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Additional Writing Requirements with WWS2

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I plan to use Writing With Skill 2 with my 8th grade twins this year.  What additional writing requirements would you recommend for History, Science, and Literature?  Doing all of WWS2 plus all the outlining and writing summaries for History and Science as recommended in WTM and then writing summaries for the literature books seems too much to me.  What do you think?

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I personally think doing all the writing assignments in WWS is enough for a composition course. We use WWS and I really like it but we don't go at the speed recommended in the book. My youngest dd is good at writing but doesn't enjoy it so I break it down for her so she's not overwhelmed. We also do some grammar and lit as part of the days work so I feel like we cover a fair bit. If you want to add other things it might be good to substitute that for the WWS work - for example instead of the outlining WWS assignment, do outlining in history instead, focusing on the same skills.

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Thank you.  Yes, I agree that the writing assignments from WWS are enough to satisfy writing requirements.  And I like your idea of sometimes substituting an assignment from WWS by focusing on the same skills in another subject.  

 

I guess a more specific question is: how do we do history and science as recommended in WTM but not overwhelm them with work?  For example, with history, if I just have my kids read the core text, jot down 6-8 facts, put dates on a timeline, do map work, and then have them follow-up by reading additional resources and doing additional activities (maybe from critical thinking in US History)... is that enough?  Will they get enough without writing summaries and doing outlines?  Or do I really need to keep some of the writing element in the course?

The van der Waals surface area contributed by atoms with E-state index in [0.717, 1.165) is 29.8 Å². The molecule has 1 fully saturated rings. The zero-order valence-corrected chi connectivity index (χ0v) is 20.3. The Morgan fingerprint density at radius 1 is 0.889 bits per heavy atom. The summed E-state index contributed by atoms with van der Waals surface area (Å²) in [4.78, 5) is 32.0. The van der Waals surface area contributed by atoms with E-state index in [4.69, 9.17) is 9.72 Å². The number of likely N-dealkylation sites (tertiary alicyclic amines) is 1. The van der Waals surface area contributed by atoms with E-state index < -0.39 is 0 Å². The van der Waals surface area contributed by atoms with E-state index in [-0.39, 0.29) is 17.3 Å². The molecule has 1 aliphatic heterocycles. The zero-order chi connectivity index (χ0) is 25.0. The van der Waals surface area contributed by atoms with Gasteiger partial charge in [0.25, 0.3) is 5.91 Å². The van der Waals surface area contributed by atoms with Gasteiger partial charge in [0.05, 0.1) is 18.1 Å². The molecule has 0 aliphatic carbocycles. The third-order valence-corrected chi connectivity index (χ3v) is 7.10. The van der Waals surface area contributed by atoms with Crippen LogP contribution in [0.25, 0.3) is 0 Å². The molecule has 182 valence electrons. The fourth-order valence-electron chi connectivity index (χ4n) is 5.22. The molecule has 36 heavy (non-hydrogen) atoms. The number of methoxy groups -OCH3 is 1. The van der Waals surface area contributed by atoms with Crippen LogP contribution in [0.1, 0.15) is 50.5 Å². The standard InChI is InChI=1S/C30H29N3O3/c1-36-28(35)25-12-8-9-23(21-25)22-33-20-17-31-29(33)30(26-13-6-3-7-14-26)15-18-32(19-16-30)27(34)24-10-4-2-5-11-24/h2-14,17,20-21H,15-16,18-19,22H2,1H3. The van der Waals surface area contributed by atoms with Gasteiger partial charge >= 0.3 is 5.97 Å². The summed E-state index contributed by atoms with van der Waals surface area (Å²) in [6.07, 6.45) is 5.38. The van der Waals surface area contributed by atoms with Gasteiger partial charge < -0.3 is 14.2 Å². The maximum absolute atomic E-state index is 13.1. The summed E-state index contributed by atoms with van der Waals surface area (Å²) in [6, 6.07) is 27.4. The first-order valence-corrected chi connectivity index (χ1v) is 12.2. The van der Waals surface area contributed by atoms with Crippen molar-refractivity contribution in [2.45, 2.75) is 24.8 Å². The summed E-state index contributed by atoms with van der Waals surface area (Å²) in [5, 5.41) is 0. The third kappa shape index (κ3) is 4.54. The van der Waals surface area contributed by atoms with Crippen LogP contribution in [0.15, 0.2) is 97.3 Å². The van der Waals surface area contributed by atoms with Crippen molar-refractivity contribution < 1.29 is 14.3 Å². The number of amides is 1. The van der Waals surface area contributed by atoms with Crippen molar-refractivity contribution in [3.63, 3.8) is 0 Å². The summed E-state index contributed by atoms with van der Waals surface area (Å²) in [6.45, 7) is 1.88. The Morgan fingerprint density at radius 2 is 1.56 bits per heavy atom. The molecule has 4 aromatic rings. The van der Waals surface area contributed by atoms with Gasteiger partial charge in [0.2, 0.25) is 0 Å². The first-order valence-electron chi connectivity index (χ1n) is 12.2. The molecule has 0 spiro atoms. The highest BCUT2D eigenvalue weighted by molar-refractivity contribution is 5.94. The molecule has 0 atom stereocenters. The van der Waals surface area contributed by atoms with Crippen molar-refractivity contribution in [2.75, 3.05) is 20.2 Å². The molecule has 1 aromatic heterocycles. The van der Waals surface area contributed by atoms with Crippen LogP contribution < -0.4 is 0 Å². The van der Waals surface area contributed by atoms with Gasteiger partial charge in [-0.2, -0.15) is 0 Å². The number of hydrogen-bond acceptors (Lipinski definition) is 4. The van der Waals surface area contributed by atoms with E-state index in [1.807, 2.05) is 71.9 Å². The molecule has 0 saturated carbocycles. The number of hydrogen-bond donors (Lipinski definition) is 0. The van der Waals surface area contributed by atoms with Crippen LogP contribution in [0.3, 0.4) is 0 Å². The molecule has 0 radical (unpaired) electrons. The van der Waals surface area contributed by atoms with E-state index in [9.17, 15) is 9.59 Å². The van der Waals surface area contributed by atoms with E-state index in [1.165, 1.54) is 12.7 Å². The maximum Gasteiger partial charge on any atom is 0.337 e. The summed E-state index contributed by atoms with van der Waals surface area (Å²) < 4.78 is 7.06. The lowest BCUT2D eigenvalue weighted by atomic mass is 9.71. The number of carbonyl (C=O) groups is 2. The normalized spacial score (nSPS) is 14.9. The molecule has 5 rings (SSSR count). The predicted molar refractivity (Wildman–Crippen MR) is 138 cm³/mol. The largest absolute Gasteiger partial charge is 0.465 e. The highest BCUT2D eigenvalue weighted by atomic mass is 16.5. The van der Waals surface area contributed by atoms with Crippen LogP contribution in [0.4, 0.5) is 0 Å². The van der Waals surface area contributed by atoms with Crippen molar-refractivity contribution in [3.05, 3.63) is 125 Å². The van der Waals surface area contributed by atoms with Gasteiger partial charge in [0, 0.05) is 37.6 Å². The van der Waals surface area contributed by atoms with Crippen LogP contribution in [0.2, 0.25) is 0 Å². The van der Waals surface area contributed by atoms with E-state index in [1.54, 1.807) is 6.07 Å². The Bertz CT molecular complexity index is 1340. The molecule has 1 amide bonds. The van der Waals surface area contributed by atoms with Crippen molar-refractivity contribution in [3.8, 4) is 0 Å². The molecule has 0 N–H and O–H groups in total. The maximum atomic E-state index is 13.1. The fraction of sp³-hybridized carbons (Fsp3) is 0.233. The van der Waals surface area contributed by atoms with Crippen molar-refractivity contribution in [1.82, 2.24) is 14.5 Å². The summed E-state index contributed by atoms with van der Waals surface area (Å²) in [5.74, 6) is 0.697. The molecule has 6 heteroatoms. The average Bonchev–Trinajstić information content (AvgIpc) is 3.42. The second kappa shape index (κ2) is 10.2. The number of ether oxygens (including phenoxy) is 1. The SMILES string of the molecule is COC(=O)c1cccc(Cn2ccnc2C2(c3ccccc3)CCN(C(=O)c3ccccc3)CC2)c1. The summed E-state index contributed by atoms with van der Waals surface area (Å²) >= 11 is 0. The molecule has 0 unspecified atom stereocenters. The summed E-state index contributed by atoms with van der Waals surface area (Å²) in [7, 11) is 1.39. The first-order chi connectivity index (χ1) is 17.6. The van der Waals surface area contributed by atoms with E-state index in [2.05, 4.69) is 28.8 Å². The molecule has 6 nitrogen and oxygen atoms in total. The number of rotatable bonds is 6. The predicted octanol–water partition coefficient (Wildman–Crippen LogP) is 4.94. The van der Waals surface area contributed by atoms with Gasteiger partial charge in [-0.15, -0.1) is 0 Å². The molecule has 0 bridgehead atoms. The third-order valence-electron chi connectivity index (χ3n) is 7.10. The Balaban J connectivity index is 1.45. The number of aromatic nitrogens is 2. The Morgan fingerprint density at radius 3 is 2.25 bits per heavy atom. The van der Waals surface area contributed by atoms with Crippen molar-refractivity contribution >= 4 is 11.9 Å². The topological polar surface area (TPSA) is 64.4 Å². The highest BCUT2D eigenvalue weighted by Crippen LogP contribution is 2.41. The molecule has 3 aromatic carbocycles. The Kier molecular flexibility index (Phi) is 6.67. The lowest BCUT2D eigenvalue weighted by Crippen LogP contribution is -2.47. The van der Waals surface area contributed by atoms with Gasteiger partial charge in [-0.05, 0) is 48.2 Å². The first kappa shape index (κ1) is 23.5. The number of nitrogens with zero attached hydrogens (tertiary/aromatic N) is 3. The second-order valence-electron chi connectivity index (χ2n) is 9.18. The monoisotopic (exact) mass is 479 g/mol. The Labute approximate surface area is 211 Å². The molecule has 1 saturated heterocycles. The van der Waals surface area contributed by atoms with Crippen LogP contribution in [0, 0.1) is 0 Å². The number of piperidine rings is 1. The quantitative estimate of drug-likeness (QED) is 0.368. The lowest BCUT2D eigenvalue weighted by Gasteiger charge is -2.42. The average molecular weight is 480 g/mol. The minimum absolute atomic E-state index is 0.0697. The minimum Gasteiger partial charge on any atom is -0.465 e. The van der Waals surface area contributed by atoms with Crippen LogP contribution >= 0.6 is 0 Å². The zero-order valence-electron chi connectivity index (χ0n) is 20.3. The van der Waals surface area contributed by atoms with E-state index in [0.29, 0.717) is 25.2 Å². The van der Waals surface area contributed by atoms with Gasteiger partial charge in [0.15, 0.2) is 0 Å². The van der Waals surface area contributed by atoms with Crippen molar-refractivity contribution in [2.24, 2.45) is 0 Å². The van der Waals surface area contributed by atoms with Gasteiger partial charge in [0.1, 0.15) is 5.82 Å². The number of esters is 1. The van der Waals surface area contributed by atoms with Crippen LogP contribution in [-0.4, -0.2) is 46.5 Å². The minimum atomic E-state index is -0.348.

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Thank you. Yes, I agree that the writing assignments from WWS are enough to satisfy writing requirements. And I like your idea of sometimes substituting an assignment from WWS by focusing on the same skills in another subject.

 

I guess a more specific question is: how do we do history and science as recommended in WTM but not overwhelm them with work? For example, with history, if I just have my kids read the core text, jot down 6-8 facts, put dates on a timeline, do map work, and then have them follow-up by reading additional resources and doing additional activities (maybe from critical thinking in US History)... is that enough? Will they get enough without writing summaries and doing outlines? Or do I really need to keep some of the writing element in the course?

I'm always pondering this question.😊

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Thank you.  Yes, I agree that the writing assignments from WWS are enough to satisfy writing requirements.  And I like your idea of sometimes substituting an assignment from WWS by focusing on the same skills in another subject.  

 

I guess a more specific question is: how do we do history and science as recommended in WTM but not overwhelm them with work?  For example, with history, if I just have my kids read the core text, jot down 6-8 facts, put dates on a timeline, do map work, and then have them follow-up by reading additional resources and doing additional activities (maybe from critical thinking in US History)... is that enough?  Will they get enough without writing summaries and doing outlines?  Or do I really need to keep some of the writing element in the course?